African Union chairperson Cyril Ramaphosa on Monday commended African countries on the great work they have done to manage the coronavirus pandemic since its outbreak on the continent in February.The South African leader said this when he observed the 57th anniversary of Africa Day which marks the formation of the Organisation of African Unity – the precursor to the AU – on 25 May 1963.
Ramaphosa attributed Africa’s success in managing the pandemic due to its previous experience in dealing with outbreaks such as Ebola, Malaria, HIV/Aids, Tuberculosis and other deadly diseases.
He said Africa’s current mass screening, testing and contact tracing in communities have proven to be successful, and this was due to lessons learnt in dealing with HIV/Aids and TB in the past.
“Our understanding of communicable diseases and how to manage them has put us in good stead when it comes to coronavirus,” Ramaphosa said.
He added: “African governments have been swift and proactive in implementing measures to flatten the coronavirus curve. This African response to the coronavirus pandemic has received widespread praise.”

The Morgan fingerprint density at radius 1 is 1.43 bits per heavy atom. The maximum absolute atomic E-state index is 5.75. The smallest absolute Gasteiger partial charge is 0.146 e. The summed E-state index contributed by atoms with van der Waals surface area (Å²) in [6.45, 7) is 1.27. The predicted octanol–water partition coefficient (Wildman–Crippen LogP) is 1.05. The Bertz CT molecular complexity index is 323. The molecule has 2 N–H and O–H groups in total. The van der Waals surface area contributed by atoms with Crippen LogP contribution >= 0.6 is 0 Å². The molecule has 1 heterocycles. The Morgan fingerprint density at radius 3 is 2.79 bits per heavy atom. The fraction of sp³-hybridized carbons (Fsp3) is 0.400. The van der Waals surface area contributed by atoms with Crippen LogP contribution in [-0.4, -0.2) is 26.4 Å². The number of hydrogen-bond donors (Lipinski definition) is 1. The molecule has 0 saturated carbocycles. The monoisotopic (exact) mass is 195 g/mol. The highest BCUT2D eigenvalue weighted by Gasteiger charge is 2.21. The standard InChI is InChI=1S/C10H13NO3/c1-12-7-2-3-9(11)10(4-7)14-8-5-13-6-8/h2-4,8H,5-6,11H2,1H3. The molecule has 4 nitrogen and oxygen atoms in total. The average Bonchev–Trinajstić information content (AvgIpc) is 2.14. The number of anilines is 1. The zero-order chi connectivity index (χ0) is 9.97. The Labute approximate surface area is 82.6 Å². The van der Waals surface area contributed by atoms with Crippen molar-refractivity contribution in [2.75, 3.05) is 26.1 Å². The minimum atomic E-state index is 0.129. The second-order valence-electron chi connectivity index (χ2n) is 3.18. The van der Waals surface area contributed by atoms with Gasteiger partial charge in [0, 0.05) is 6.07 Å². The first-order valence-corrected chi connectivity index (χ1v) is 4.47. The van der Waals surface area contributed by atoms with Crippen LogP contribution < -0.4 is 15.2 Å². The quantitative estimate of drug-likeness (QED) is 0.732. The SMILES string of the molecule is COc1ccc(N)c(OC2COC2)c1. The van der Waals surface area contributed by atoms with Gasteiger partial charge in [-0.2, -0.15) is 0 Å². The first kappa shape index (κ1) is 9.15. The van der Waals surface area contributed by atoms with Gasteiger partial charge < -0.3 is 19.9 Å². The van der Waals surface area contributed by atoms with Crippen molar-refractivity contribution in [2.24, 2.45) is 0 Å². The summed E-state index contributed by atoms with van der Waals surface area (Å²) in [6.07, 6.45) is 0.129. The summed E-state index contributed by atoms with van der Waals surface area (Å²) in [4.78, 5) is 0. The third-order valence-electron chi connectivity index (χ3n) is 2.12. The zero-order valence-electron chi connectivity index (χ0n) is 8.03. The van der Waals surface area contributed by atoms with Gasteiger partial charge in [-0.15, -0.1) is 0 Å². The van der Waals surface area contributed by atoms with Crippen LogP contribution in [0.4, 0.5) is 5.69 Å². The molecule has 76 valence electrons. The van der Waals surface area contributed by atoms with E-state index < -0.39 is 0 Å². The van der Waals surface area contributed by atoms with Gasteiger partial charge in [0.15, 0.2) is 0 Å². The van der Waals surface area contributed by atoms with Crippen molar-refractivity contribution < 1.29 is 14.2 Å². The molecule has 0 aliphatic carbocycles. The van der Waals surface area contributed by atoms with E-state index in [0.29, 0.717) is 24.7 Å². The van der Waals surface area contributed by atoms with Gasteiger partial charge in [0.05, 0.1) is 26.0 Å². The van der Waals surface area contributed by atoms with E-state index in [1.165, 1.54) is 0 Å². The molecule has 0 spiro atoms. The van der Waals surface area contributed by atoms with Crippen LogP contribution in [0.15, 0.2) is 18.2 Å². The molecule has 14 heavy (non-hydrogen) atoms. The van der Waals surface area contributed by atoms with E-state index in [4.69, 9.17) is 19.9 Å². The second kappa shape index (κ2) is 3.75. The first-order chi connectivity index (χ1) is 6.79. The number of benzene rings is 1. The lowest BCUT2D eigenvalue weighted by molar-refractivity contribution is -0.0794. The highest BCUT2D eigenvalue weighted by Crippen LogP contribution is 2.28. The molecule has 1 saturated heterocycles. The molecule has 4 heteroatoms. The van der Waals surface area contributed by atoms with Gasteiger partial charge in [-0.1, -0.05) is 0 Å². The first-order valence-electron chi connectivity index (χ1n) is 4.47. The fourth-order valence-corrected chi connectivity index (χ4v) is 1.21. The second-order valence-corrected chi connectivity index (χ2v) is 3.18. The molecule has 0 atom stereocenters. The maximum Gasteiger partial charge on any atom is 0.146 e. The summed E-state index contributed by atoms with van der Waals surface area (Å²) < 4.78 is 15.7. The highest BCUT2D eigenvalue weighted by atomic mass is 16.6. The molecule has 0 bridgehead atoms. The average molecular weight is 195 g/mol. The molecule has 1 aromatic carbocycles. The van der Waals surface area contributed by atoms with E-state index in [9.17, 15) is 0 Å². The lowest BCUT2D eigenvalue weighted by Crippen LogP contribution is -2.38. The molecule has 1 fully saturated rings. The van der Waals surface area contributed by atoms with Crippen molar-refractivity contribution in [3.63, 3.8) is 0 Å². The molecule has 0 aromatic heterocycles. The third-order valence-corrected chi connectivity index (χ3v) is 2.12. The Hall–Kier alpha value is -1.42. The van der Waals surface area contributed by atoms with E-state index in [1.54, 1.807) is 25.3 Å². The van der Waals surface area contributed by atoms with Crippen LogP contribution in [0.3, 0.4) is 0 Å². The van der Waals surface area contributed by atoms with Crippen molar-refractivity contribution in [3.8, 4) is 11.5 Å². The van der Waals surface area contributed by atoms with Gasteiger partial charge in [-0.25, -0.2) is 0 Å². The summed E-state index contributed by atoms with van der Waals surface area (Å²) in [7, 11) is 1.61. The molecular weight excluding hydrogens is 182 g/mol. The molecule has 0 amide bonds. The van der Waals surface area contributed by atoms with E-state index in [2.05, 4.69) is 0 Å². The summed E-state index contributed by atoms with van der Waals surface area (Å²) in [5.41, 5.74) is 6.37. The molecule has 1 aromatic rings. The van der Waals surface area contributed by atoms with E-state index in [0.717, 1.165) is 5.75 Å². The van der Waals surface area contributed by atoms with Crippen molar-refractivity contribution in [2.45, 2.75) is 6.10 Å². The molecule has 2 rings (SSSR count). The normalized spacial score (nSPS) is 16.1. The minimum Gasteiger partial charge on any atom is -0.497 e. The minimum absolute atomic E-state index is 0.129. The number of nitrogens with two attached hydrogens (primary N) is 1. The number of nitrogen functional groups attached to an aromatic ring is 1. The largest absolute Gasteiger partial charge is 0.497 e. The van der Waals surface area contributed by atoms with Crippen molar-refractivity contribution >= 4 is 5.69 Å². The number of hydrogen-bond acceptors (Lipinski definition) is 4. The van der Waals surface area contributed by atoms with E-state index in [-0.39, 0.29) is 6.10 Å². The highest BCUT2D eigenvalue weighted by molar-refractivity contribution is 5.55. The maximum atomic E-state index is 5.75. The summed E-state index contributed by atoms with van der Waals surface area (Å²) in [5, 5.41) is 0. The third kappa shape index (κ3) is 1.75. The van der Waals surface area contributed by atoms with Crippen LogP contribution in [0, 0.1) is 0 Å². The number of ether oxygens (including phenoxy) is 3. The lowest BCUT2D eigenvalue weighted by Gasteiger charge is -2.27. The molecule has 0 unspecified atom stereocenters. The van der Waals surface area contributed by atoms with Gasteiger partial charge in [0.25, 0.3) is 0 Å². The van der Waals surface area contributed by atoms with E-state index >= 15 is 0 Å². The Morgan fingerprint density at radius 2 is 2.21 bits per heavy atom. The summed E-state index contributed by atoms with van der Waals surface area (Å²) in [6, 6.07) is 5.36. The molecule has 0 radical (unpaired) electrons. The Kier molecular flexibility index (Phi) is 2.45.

Africa’s first case of coronavirus was registered in Egypt on 14 February and since then all 54 countries have recorded cases, with the last being Lesotho.
Ramaphosa said the worldwide expectation was that Africa would be the most hit in terms of recorded cases and deaths, given its vulnerability to most disasters.
But this has not proven to be the case, he said, noting that scientists across the world have questioned how this was managed in Africa.
There are over 100,000 cases and 3,354 deaths on the African continent, with South Africa being the most affected with 22,583 cases and over 400 deaths.
“As countries around the world battle to turn the tide against the pandemic, Africa has taken firm control of its destiny by developing a clear strategy and raising financial resources from fellow member states.
“Despite the multitude of resource challenges they face, African countries have come together in remarkable ways, united by a common purpose,” Ramaphosa said.